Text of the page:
Andrew Kirkaldy came close to winning The Open on many occasions, but never did. One of those to pip him was his own brother, Hugh, five years the younger, at St Andrews in 1891.
On a day of cold winds and driving rain, Hugh led after a first round of 83 and he posted the same number again in the afternoon to beat Andrew Kirkaldy and the 1883 Champion Willie Fernie by two strokes.
In the second round only amateur John Ball matched the winner’s 83, but the defending Champion had scuppered his chances of retaining the title with an opening 94.
Samuel Lure Fergusson was the leading amateur in fourth place while Ball finished tied for 12th.Hugh Kirkaldy once played the outward half of the Old Course in 33 but in the second round his 38 was followed by nine successive 5s on the way home.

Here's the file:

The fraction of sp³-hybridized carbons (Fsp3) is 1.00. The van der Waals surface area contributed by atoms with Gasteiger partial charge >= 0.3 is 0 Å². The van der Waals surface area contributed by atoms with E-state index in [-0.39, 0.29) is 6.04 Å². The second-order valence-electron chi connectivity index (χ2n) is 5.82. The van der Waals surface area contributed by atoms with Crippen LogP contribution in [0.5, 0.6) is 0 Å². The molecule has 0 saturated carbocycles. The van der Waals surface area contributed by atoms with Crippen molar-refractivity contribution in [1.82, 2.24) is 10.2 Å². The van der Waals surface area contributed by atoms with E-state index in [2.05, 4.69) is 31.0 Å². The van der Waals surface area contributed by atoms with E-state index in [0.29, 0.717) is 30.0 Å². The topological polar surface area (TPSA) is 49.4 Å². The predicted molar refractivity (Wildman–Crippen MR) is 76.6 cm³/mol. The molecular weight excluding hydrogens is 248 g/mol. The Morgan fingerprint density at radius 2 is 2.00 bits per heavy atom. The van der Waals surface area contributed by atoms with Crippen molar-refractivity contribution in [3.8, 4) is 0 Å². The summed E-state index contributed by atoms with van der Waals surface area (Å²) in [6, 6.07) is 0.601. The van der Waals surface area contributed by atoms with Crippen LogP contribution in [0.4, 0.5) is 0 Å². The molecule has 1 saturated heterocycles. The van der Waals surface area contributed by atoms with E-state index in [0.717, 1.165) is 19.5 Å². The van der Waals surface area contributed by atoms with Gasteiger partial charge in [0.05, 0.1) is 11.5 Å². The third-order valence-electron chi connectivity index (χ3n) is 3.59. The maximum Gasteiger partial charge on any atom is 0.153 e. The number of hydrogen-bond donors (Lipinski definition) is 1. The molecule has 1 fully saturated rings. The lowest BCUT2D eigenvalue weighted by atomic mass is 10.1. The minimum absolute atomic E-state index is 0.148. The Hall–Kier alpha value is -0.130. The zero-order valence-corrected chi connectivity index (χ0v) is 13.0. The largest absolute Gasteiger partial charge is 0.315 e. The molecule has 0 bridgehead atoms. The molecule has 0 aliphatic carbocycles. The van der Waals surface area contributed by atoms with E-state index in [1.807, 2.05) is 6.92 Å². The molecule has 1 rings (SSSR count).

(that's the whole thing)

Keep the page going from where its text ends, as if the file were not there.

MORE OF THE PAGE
It was, however, the first round in The Open at St Andrews not to contain a 6. His total of 166 was a record by three shots for Opens at St Andrews, but this was the last Open to be contested over 36 holes. The following year at Muirfield The Open was extended to 72 holes played over four rounds with Hugh finishing as a runner-up to Harold Hilton.
While Hugh Kirkaldy was to die before the end of the decade, brother Andrew had a long and successful career without ever capturing the Claret Jug. This was the third time he was a runner-up, also finishing second in 1879 and losing a play-off to Willie Park Jnr in 1889.
He was also third on three occasions and later became the honorary professional to the Royal and Ancient Golf Club of St Andrews.